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ABC News: COVID-19 saw elective surgery in Australia hit 10-year low, creating ‘backlog of biblical proportions’


This article was written by national medical reporter Sophie Scott and the Specialist Reporting Team’s Marty Smiley for ABC News (Australian Broadcasting Corporation). Published December 7, 2022. To access the original article, click here.

The number of people having elective surgery in Australia has dropped to a 10-year low, according to new figures from the Australian Institute of Health and Welfare (AIHW).

The data shows that in 2021-22, there were 623,000 elective surgeries at public hospitals — the lowest level since 2010-11.

Key points:

  • There were 623,000 elective surgeries at public hospitals last financial year – the lowest number in a decade
  • The AMA says we now have a “backlog of biblical proportions”
  • The figures come as hospitals in Melbourne experience staff shortages and a massive surge in demand, with some putting elective surgeries on hold

The disruptions were due to COVID-19, which saw elective surgery cancelled in many parts of Australia to free up hospital resources for those in need of acute treatment.

The number of elective surgeries performed in 2021-22 was 131,600 (or 17 per cent) fewer than the previous year, AIHW spokesperson Adrian Webster said.

“This followed periodic suspensions of lower-urgency elective surgery starting from March 2020, which have aimed to help ensure the health system maintains adequate capacity during the pandemic.”

All states and territories except Tasmania saw a reduction in elective surgery admissions.

The largest reductions were in New South Wales (27 per cent) and Western Australia (23 per cent).

‘Backlog of biblical proportions’

Elective surgery is defined as a medically necessary procedure and can be urgent, but is not urgent enough to require immediate medical care.

Common elective surgeries include knee and hip replacements, cataract surgery and tonsillectomies.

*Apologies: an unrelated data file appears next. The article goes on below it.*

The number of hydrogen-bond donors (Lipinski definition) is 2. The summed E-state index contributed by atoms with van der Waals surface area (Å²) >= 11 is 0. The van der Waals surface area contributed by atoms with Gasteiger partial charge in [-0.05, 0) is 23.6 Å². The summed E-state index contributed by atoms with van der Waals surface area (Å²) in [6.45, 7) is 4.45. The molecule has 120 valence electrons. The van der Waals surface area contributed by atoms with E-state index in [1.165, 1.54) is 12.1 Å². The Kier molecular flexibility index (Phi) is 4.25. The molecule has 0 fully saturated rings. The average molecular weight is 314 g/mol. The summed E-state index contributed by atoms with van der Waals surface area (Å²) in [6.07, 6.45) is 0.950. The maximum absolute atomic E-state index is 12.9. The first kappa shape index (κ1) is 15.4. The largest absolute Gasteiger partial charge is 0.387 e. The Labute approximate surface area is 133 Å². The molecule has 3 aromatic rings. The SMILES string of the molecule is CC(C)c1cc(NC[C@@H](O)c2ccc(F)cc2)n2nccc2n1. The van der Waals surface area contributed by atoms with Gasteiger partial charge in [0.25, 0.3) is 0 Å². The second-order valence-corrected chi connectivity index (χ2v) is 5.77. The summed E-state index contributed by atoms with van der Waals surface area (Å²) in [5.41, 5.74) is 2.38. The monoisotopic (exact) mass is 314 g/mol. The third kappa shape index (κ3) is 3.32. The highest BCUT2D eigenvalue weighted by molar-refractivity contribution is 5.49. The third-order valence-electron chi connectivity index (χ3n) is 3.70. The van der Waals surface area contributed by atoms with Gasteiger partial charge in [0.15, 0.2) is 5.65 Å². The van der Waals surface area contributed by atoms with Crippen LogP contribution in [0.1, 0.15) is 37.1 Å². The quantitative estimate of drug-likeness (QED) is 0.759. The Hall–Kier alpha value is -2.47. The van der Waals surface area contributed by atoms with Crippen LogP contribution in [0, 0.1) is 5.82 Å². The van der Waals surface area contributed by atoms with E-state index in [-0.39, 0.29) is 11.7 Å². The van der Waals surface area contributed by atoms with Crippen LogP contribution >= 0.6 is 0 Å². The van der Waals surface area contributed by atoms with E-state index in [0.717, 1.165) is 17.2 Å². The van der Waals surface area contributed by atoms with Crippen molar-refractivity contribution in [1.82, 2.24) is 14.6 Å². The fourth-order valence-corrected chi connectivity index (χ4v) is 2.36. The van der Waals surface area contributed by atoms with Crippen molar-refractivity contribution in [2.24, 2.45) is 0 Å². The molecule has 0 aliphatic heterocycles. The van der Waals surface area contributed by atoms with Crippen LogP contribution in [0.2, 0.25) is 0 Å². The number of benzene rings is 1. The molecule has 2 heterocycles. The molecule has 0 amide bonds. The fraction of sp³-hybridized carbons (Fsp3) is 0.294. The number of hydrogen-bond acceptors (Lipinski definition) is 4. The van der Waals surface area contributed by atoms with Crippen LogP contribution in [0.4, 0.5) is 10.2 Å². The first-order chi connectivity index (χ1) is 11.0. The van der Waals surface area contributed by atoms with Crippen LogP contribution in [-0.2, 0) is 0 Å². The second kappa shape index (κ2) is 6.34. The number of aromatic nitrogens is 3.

As a result of the surgery shutdowns, elective surgery waiting times were much longer than 2020-21.

More than 6 per cent of patients waited more than a year to have the procedure they needed. That’s a 1.8 per cent increase from 2017-18.

Patients who had to wait the longest were those on the list for getting a deviated septum, or nasal passage, fixed (315 days), while the shortest wait time was for patients needing dialysis access surgery (13 days).

Indigenous Australians waited longer than other Australians for elective surgery with a median wait time of 50 days compared to 39 days for other Australians.

Australian Medical Association (AMA) President Steve Robson said there was now a “backlog of biblical proportions” across the country.

“We all have friends, relatives, family members who are waiting to have planned operations in Australia,” he told the ABC’s News Channel.

“There are literally thousands of people waiting to have surgery that’s important to them so they can get back on track with their lives and hundreds of thousands of Australians still waiting to even see a specialist at a hospital.

“Their conditions worsen the longer they wait.”

He said it was “time for urgent action”.

“We have to clear this logjam. We have to get Australians the healthcare and surgery they need.”

Omicron impact

The figures come as hospitals in Melbourne experience a massive surge in demand, leading to one children’s hospital advising parents they could have to wait up to 12 hours for treatment.

Melbourne’s Alfred Hospital has put all elective surgery on pause due to a spike in staff calling in sick amid the latest COVID-19 wave, while the Royal Melbourne Hospital has cancelled some elective surgery.

Federal Health Minister Mark Butler said on Wednesday he was meeting his state and territory colleagues next week to talk about the different pressures on the health system.

He said the fourth Omicron wave of 2022 was having a big impact on hospitals.

“We are working as hard as we can, particularly to protect the most vulnerable in the community from severe disease and hospitalisations,” he said.

“But that is having pressure on elective surgery in a number of jurisdictions because of the impact on staff.”

With the reduction in elective surgery across the country and wait times blowing out, some people have chosen to self-fund their own procedures to bypass the long queues.

A 2022 survey from the Consumers Health Forum found one in four respondents had self-financed an elective procedure or they knew someone who had.

Other patients said they were using their superannuation to pay for elective surgery, or taking out bank loans.

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